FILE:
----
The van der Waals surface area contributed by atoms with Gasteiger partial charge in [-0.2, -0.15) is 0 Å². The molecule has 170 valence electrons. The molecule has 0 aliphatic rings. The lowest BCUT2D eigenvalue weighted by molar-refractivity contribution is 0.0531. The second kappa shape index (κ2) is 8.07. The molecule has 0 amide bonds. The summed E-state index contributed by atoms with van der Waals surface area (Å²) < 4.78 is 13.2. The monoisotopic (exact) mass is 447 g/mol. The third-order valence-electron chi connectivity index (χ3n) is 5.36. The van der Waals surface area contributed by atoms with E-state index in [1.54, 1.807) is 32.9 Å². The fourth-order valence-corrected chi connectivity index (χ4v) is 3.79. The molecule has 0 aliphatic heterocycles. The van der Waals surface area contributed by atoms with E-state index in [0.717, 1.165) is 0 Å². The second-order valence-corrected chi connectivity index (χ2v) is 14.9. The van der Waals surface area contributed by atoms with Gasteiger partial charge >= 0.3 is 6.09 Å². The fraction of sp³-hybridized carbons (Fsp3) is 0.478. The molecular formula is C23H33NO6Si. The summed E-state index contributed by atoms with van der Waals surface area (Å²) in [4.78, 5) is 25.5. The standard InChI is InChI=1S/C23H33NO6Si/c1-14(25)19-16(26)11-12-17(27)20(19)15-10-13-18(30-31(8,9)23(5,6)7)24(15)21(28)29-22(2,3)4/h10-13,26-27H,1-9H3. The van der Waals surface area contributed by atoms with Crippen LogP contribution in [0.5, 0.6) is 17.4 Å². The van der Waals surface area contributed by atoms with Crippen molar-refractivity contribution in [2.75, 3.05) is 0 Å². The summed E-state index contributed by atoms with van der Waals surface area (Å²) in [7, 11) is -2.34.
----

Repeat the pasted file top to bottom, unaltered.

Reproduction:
The van der Waals surface area contributed by atoms with Gasteiger partial charge in [-0.2, -0.15) is 0 Å². The molecule has 170 valence electrons. The molecule has 0 aliphatic rings. The lowest BCUT2D eigenvalue weighted by molar-refractivity contribution is 0.0531. The second kappa shape index (κ2) is 8.07. The molecule has 0 amide bonds. The summed E-state index contributed by atoms with van der Waals surface area (Å²) < 4.78 is 13.2. The monoisotopic (exact) mass is 447 g/mol. The third-order valence-electron chi connectivity index (χ3n) is 5.36. The van der Waals surface area contributed by atoms with E-state index in [1.54, 1.807) is 32.9 Å². The fourth-order valence-corrected chi connectivity index (χ4v) is 3.79. The molecule has 0 aliphatic heterocycles. The van der Waals surface area contributed by atoms with E-state index in [0.717, 1.165) is 0 Å². The second-order valence-corrected chi connectivity index (χ2v) is 14.9. The van der Waals surface area contributed by atoms with Gasteiger partial charge >= 0.3 is 6.09 Å². The fraction of sp³-hybridized carbons (Fsp3) is 0.478. The molecular formula is C23H33NO6Si. The summed E-state index contributed by atoms with van der Waals surface area (Å²) in [4.78, 5) is 25.5. The standard InChI is InChI=1S/C23H33NO6Si/c1-14(25)19-16(26)11-12-17(27)20(19)15-10-13-18(30-31(8,9)23(5,6)7)24(15)21(28)29-22(2,3)4/h10-13,26-27H,1-9H3. The van der Waals surface area contributed by atoms with Crippen LogP contribution in [0.5, 0.6) is 17.4 Å². The van der Waals surface area contributed by atoms with Crippen molar-refractivity contribution in [2.75, 3.05) is 0 Å². The summed E-state index contributed by atoms with van der Waals surface area (Å²) in [7, 11) is -2.34.